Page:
House debates

Monday, 26 September 2022

Questions without Notice


2:12 pm

Photo of Fiona PhillipsFiona Phillips (Gilmore, Australian Labor Party) Share this | | Hansard source

My question is to the Minister for Home Affairs and for Cyber Security. What action is the Australian government taking as a result of the Optus data breach?

Photo of Clare O'NeilClare O'Neil (Hotham, Australian Labor Party, Minister for Home Affairs) Share this | | Hansard source

I thank the member for Gilmore for this very important question. On Wednesday 21 September the Australian government was advised by Optus of a significant cybersecurity breach. Optus have advised that this breach has revealed some personal data of 9.8 million Australians. Of those, 2.8 million Australians have had significant amounts of their personal data taken. Responsibility for this security breach rests with Optus, and I note that the breach is of a nature that we should not expect to see in a large telecommunications provider in this country. Very substantial support has been provided by the Australian government, and I credit the work of the Australian Signals Directorate, the Australian Cyber Security Centre and the Australian Federal Police in that support.

For the Australian government more broadly, our focus now is on doing whatever we can to help protect Australians who are affected by this breach. This is a very large, multi-agency effort which has seen many hundreds of public servants work through recent public holidays, through the night and straight through the weekend, and the Albanese government thanks them for their efforts. The Australian government, the ACCC and APRA are engaging with the banking sector to see what additional steps can be taken to protect customers. This is complex. It's legally and technically complex, but we are working on a solution. We will also be providing additional protections on government platforms such as myGov.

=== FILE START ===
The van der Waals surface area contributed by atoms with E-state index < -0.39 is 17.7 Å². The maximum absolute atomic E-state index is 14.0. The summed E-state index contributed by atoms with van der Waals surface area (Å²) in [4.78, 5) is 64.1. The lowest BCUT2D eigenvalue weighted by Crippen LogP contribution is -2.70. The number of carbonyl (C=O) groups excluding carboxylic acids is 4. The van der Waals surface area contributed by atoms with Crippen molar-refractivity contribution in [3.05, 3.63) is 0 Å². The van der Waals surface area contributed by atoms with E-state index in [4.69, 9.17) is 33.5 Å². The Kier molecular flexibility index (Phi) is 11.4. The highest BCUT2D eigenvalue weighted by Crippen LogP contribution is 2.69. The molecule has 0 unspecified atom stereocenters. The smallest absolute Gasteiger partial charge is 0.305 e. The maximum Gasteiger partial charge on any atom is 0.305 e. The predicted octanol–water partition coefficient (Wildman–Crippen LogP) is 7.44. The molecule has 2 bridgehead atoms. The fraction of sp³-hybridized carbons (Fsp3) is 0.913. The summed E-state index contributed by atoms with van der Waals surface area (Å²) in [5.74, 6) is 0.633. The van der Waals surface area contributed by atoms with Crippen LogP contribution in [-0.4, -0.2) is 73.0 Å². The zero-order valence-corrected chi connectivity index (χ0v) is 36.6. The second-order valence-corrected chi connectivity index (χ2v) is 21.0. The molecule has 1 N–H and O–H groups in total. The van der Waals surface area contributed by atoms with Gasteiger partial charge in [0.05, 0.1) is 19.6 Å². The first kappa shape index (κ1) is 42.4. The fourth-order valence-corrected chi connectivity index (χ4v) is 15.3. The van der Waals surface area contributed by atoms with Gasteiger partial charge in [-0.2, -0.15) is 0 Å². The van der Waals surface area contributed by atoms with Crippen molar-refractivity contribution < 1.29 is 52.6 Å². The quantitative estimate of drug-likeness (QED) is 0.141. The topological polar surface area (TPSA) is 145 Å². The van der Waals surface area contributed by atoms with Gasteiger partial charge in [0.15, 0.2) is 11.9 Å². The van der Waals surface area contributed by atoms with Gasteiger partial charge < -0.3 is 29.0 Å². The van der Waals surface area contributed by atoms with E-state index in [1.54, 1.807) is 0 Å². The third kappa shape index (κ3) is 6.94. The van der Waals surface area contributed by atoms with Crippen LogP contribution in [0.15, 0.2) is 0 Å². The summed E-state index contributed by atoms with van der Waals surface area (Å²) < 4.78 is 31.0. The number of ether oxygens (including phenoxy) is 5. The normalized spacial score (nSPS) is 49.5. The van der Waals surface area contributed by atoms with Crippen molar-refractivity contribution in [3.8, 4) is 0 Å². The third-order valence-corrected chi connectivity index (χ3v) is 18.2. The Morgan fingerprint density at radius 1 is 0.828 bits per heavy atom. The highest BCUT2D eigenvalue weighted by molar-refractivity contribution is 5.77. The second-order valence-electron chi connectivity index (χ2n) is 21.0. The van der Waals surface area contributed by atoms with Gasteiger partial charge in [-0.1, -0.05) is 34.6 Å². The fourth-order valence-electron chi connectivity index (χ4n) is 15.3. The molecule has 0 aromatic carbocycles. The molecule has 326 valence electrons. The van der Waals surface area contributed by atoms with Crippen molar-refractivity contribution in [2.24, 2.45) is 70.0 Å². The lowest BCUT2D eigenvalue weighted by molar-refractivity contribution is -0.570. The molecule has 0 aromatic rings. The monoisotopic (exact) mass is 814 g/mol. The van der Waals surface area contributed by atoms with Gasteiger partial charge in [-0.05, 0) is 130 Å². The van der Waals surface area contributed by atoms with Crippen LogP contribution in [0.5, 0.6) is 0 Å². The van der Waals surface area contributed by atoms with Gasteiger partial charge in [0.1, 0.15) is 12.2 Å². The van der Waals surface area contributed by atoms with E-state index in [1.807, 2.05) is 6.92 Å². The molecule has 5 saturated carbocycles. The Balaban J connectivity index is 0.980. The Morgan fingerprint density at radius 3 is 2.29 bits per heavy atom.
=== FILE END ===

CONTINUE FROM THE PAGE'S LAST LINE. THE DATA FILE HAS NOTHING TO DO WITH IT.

We expect Optus to continue to do everything that they can to support their customers and former customers. One way that they can do this is by providing free credit-monitoring to impacted customers. It will help protect those customers against identity theft, and I call on Optus to make that commitment today. Put yourselves in the shoes of the customer—you might be one of the member for Gilmore's constituents living in Bateman's Bay or Nowra, you might be a pensioner whose information has been stolen. This is a time of intense anxiety, and I say to Optus: you can do something about this problem today, and we ask you to do that.

    A very substantial reform task is going to emerge from a breach of this scale and size, and there are a number of policy issues that I think that the public will soon become quite aware of. One significant question is whether the cybersecurity requirements that we place on large telecommunications providers in this country are fit for purpose. I also note that in other jurisdictions a data breach of this size would result in fines amounting to hundreds of millions of dollars. I really hope that this reform task is something that we can work on collaboratively across the parliament. I will speak in coming days about how we will work through those issues in conjunction with other members of parliament.